Failing to enforce this requirement would allow a court to "guess as to what was in the minds of the grand jury at the time they returned the indictment . . . ." United States v. Keith, 605 F.2d 462, 464 (9th Cir. 1979) (citing Russell v. United States, 369 U.S. 749, 770 (1962)). Such guessing would "deprive the defendant of a basic protection that the grand jury was designed to secure," by allowing a defendant to be convicted "on the basis of facts not found by, and perhaps not even presented to, the grand jury that indicted him. " Id. (citing Russell, 369 U.S. at 770). We may only guess whether the grand jury received evidence of, and actually passed on, Du Bo's intent. We may never know if the grand jury would have been willing to ascribe criminal intent to Du Bo. See Stirone v. United States, 361 U.S. 212,217 (1960) (no court may "know" what the grand jury "would have been willing to charge"). Refusing to reverse in such a situation would impermissibly allow conviction on a charge never considered by the grand jury. See id. at 219; see also United States v. Miller, 471 U.S. 130, 139-140 (1985).
Du Bo's conviction also must be overturned because his indictment lacks a necessary allegation of criminal intent, and as such does not "properly allege an offense against the United States." United States v. Morrison, 536 F.2d 286, 289 (9th Cir. 1976); see also United States v. Carll , 105 U.S. 611, 613 (1881) (such indictment fails to charge defendant with any crime). Such a failure "generally constitutes a fatal defect" that can not be cured through jury instructions, Keith, 605 F.2d at 464, because a "completely missing essential element" leaves "nothing for a petit jury to ratify," Hooker, 841 F.2d at 1232. Specifically, the "failure to include the ele ment of willfulness . . . renders [an] indictment constitutionally defective." United States v. Kurka, 818 F.2d 1427, 1431 (9th Cir. 1987). It is not amenable to harmless error review. See United States v. Spruill, 118 F.3d 221, 227 (4th Cir. 1997).
The government is correct that challenges to minor or technical deficiencies, even where the errors are related to an element of the offense charged and even where the challenges are timely, are amenable to harmless error review. See United States v. Neill, 166 F.3d 943, 947-48 (9th Cir. 1999), cert. denied, 119 S. Ct. 2037 (1999). The complete failure to charge an essential element of a crime, however,"is by no means a mere technicality." See United States v. King, 587 F.2d 956, 963 (9th Cir. 1978). As the Supreme Court stated over a century ago, the omission of a necessary element of an offense is a "matter of substance, and not a defect or imperfection in matter of form only . . . ." Carll , 105 U.S. at 613 (internal quotation marks omitted). Considering the indict- ment in its entirety and construing it according to common sense as we must, see United States v. Alber, 56 F.3d 1106, 1111 (9th Cir. 1995), Du Bo's indictment was terminally defective. The error was no mere clerical error; the indictment listed specific legal terms that do not, for purposes of the Hobbs Act, state the requisite intent. See Aguon , 851 F.2d at 1168.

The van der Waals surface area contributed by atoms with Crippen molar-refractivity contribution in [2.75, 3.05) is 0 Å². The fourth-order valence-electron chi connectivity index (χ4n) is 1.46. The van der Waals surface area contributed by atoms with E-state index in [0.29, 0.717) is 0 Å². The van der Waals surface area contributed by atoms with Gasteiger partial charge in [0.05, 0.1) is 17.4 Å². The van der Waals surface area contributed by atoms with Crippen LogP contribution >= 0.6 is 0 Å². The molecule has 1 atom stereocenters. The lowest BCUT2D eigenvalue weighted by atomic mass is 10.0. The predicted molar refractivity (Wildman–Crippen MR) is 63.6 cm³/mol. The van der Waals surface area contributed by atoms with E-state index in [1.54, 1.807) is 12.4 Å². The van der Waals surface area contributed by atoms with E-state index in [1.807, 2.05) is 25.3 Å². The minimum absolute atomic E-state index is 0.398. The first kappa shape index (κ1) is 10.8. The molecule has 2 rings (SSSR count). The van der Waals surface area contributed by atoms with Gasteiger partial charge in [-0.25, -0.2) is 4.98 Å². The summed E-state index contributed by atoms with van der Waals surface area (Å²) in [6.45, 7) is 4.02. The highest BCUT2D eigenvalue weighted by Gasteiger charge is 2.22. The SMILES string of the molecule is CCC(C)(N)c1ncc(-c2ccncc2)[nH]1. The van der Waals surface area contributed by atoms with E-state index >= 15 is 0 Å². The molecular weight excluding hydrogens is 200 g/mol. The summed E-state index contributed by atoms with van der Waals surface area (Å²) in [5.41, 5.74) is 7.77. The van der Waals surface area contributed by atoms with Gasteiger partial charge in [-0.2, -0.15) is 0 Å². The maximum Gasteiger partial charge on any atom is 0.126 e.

Because the indictment charging Du Bo failed to include a necessary element of the offense at issue, and because Du Bo timely raised a challenge, the indictment was fatally flawed. Accordingly, we reverse the judgment against Du Bo and direct the district court to dismiss the indictment.